No one would fault you for thinking reverb plug-ins are tough to learn: they have idiosyncratic controls that are often different between manufacturers. Some are convolution based, requiring impulse responses to simulate a real or sampled space; others, like the Exponential Audio reverbs, are algorithmic, summoning space through math.
If a reverb is a recreation of an old hardware unit, it can bring its own set of quirky controls. Conversely, a verb might be trying to do something new altogether, and wind up boasting parameters with inscrutable names like “shimmer” or “warp.”
So what can we do? Whatever can we do?
Friends, mixers, country-people—fear not! You can learn a reverb quickly, with judicious practice. Follow these tips, and you’ll be on your way.
2. Take one instrument and run it through some presets
Presets are not crutches if used well. But in the right hands, they can be valuable teaching tools, helping you learn the plug-in and the operating philosophy of the plug-in developer. In the case of reverb, you’ll get an idea of how a developer defines a plate, a hall, a room, a chamber, etc. Remember, the person programming the plug-in has ears too—they have a sound that they like, and part of learning the software is identifying their specific sound.
So scroll through some presets and just listen for a while. Note down what you hear. Start with overheads, for instance. Choose the halls from, say, Nimbus, and run through them. Then move onto the rooms, the chambers, and other spaces.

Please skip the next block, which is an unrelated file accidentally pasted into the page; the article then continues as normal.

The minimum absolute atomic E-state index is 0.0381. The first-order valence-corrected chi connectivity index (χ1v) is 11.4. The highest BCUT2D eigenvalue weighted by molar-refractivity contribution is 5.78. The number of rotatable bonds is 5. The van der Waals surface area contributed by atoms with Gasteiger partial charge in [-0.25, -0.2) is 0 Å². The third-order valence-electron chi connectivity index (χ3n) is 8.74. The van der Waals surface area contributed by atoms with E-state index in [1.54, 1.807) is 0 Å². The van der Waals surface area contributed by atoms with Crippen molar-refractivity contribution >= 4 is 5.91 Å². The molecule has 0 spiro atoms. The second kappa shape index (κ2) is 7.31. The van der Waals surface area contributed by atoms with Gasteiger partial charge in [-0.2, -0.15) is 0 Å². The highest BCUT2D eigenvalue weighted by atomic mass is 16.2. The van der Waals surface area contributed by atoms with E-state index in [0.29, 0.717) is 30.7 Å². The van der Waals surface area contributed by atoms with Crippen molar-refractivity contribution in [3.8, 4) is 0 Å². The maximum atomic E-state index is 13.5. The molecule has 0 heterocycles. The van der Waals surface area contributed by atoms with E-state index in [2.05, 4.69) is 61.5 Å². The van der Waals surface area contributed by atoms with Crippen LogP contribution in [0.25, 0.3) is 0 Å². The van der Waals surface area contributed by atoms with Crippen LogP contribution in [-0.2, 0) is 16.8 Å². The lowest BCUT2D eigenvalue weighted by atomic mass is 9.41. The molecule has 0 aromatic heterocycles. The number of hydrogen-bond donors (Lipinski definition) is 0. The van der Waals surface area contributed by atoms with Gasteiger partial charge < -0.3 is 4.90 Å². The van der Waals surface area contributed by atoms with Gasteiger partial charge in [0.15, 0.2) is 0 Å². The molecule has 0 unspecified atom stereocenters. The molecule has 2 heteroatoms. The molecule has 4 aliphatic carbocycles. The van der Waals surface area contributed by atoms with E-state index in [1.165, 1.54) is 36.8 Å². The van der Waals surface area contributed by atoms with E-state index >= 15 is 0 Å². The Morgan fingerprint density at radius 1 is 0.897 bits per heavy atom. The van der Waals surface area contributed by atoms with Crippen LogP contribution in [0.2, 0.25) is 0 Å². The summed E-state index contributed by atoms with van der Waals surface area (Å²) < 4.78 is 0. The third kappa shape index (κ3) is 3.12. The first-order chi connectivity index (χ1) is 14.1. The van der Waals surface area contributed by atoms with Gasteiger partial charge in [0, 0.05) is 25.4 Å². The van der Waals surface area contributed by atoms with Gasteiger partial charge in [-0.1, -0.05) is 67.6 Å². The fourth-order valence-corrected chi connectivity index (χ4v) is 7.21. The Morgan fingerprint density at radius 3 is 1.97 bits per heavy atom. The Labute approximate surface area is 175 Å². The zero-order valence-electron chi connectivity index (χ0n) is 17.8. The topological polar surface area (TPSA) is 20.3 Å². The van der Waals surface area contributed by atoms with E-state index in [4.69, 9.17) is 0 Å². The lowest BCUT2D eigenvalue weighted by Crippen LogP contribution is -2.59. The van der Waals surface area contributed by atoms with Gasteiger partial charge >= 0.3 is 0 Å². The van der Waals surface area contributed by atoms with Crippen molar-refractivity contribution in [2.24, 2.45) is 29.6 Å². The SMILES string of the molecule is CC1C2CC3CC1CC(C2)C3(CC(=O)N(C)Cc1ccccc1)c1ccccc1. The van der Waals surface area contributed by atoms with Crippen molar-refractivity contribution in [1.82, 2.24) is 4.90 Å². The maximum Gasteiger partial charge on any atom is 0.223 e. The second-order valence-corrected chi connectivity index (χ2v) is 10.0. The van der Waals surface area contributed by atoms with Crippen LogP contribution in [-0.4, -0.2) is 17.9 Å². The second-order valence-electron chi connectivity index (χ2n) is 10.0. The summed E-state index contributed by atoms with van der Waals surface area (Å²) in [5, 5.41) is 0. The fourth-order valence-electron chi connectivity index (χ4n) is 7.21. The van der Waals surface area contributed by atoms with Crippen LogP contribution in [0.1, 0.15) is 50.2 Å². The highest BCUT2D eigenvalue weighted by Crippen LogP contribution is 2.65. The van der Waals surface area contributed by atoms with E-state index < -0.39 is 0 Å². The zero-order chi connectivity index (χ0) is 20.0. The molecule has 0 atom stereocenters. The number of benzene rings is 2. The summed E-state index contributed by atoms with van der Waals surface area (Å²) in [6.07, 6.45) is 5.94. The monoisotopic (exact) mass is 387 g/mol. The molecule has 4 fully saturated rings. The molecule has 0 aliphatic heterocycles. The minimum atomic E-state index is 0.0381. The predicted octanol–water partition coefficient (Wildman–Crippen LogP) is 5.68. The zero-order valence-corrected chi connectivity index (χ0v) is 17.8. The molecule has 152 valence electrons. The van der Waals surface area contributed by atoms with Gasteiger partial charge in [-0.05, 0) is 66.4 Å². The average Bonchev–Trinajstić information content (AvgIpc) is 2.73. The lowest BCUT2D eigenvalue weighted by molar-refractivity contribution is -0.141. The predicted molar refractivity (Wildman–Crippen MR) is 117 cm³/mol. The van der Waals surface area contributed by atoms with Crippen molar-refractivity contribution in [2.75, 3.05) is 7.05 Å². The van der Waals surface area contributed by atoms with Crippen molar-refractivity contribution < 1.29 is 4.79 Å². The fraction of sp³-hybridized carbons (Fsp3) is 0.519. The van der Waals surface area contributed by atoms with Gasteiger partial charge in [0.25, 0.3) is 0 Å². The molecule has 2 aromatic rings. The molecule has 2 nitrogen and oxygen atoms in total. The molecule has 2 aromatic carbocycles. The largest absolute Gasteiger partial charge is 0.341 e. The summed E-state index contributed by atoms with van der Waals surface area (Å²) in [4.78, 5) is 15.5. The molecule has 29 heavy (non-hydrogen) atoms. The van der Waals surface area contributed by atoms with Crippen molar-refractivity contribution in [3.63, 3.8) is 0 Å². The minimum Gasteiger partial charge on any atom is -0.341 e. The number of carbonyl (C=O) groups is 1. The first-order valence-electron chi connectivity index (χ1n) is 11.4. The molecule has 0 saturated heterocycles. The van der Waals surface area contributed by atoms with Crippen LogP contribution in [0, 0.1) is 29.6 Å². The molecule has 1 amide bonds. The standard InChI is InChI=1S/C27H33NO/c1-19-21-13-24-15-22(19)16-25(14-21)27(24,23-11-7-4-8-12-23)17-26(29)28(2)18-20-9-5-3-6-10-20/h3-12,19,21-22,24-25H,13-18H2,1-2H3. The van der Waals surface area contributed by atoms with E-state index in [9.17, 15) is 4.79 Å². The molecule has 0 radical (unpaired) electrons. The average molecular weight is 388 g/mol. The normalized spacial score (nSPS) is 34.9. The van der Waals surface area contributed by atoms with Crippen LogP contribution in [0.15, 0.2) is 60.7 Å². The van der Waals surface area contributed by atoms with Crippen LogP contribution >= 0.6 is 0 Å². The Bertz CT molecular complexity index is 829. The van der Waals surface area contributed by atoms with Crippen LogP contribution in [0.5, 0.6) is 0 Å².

Here’s an overhead track from my reference session, completely dry:
And here it is with a Neutral Hall.
I notice a chunky sound in the low mids with a distinct pop of sound just after the transient hit. I found the same sort of frequency emphasis on the Recital Hall as well.
Now let’s move on to the Small Perc Plate.
I notice the same clarity of tone, a similar feeling in the low mids when the kick hits, though it’s not as present when you hear the snare. I move onto the Small Vintage Plate, and even though it’s darker and narrower, that pristine decay is still present to my ears.
All of this tells me something, so I note it down for later as I scroll through a group of halls, plates, rooms, and the like.
3. Examine the early reflections and the tails separately
Settle on one preset now—ultimately, it might not matter which in the long run—and start looking at the early reflections and the tails independently. Verbs often have controls that affect either the early reflections or the tail, leaving the other alone entirely. These two different sections, considered together, give you the depth of field.
Say I have overheads going through Nimbus. I’m working with the Perc Plate, shown below.